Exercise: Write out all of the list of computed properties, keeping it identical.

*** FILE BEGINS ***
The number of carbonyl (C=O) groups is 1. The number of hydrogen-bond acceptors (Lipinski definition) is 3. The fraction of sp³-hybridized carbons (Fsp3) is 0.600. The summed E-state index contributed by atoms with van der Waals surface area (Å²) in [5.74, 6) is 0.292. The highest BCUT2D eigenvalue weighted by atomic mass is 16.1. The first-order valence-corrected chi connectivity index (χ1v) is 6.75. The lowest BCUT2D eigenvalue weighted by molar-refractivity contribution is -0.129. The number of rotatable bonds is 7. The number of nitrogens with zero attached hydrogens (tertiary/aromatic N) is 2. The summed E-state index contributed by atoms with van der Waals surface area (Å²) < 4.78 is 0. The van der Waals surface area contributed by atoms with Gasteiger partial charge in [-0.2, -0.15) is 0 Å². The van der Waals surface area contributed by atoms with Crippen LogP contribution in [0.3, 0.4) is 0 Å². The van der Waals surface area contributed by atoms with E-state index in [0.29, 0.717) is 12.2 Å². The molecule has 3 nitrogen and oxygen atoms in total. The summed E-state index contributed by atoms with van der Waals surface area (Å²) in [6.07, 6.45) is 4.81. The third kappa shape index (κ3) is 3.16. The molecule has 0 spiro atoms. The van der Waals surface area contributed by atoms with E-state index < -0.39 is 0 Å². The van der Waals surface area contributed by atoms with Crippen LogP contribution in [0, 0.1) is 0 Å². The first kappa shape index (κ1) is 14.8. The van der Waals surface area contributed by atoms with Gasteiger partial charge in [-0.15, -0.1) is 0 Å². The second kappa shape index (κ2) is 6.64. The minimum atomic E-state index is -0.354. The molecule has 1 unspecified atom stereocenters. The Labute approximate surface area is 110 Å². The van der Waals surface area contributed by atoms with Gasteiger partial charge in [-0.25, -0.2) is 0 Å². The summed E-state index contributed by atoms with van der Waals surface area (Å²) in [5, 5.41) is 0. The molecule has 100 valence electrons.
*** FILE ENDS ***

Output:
The number of carbonyl (C=O) groups is 1. The number of hydrogen-bond acceptors (Lipinski definition) is 3. The fraction of sp³-hybridized carbons (Fsp3) is 0.600. The summed E-state index contributed by atoms with van der Waals surface area (Å²) in [5.74, 6) is 0.292. The highest BCUT2D eigenvalue weighted by atomic mass is 16.1. The first-order valence-corrected chi connectivity index (χ1v) is 6.75. The lowest BCUT2D eigenvalue weighted by molar-refractivity contribution is -0.129. The number of rotatable bonds is 7. The number of nitrogens with zero attached hydrogens (tertiary/aromatic N) is 2. The summed E-state index contributed by atoms with van der Waals surface area (Å²) < 4.78 is 0. The van der Waals surface area contributed by atoms with Gasteiger partial charge in [-0.2, -0.15) is 0 Å². The van der Waals surface area contributed by atoms with Crippen LogP contribution in [0.3, 0.4) is 0 Å². The van der Waals surface area contributed by atoms with E-state index in [0.29, 0.717) is 12.2 Å². The molecule has 3 nitrogen and oxygen atoms in total. The summed E-state index contributed by atoms with van der Waals surface area (Å²) in [6.07, 6.45) is 4.81. The third kappa shape index (κ3) is 3.16. The molecule has 0 spiro atoms. The van der Waals surface area contributed by atoms with E-state index < -0.39 is 0 Å². The van der Waals surface area contributed by atoms with Crippen LogP contribution in [0, 0.1) is 0 Å². The first kappa shape index (κ1) is 14.8. The van der Waals surface area contributed by atoms with Gasteiger partial charge in [-0.15, -0.1) is 0 Å². The second kappa shape index (κ2) is 6.64. The minimum atomic E-state index is -0.354. The molecule has 1 unspecified atom stereocenters. The Labute approximate surface area is 110 Å². The van der Waals surface area contributed by atoms with Gasteiger partial charge in [-0.25, -0.2) is 0 Å². The summed E-state index contributed by atoms with van der Waals surface area (Å²) in [5, 5.41) is 0. The molecule has 100 valence electrons.